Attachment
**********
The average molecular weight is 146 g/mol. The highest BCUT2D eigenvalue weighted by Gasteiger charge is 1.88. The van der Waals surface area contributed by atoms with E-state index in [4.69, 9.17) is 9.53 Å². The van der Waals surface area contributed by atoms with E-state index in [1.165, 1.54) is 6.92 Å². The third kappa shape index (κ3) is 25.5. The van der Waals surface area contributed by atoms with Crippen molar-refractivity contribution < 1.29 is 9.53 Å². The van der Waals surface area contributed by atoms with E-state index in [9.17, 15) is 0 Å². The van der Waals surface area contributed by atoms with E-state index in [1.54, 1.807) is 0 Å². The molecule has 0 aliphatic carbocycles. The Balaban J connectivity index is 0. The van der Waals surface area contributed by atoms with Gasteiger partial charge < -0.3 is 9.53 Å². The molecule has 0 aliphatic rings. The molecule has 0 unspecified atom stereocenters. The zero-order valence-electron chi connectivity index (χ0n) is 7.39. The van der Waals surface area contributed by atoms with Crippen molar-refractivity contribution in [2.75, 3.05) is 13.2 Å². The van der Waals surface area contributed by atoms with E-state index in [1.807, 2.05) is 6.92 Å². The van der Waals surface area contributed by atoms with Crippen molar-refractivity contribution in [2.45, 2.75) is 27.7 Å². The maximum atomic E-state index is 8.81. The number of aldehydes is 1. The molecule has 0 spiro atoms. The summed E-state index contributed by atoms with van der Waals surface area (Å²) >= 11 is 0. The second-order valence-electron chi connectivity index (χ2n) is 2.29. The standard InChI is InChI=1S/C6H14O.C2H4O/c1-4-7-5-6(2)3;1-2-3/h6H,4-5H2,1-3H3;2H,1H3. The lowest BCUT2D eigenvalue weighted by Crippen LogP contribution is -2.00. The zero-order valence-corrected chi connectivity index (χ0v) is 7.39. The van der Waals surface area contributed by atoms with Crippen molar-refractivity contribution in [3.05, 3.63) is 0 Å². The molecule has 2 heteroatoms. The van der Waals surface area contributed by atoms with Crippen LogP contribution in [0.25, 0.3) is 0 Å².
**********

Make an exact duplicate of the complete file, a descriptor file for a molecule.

The average molecular weight is 146 g/mol. The highest BCUT2D eigenvalue weighted by Gasteiger charge is 1.88. The van der Waals surface area contributed by atoms with E-state index in [4.69, 9.17) is 9.53 Å². The van der Waals surface area contributed by atoms with E-state index in [1.165, 1.54) is 6.92 Å². The third kappa shape index (κ3) is 25.5. The van der Waals surface area contributed by atoms with Crippen molar-refractivity contribution < 1.29 is 9.53 Å². The van der Waals surface area contributed by atoms with E-state index in [9.17, 15) is 0 Å². The van der Waals surface area contributed by atoms with E-state index in [1.54, 1.807) is 0 Å². The molecule has 0 aliphatic carbocycles. The Balaban J connectivity index is 0. The van der Waals surface area contributed by atoms with Gasteiger partial charge < -0.3 is 9.53 Å². The molecule has 0 aliphatic rings. The molecule has 0 unspecified atom stereocenters. The zero-order valence-electron chi connectivity index (χ0n) is 7.39. The van der Waals surface area contributed by atoms with Crippen molar-refractivity contribution in [2.75, 3.05) is 13.2 Å². The van der Waals surface area contributed by atoms with E-state index in [1.807, 2.05) is 6.92 Å². The van der Waals surface area contributed by atoms with Crippen molar-refractivity contribution in [2.45, 2.75) is 27.7 Å². The maximum atomic E-state index is 8.81. The number of aldehydes is 1. The molecule has 0 spiro atoms. The summed E-state index contributed by atoms with van der Waals surface area (Å²) >= 11 is 0. The second-order valence-electron chi connectivity index (χ2n) is 2.29. The standard InChI is InChI=1S/C6H14O.C2H4O/c1-4-7-5-6(2)3;1-2-3/h6H,4-5H2,1-3H3;2H,1H3. The lowest BCUT2D eigenvalue weighted by Crippen LogP contribution is -2.00. The zero-order valence-corrected chi connectivity index (χ0v) is 7.39. The van der Waals surface area contributed by atoms with Crippen molar-refractivity contribution in [3.05, 3.63) is 0 Å². The molecule has 2 heteroatoms. The van der Waals surface area contributed by atoms with Crippen LogP contribution in [0.25, 0.3) is 0 Å².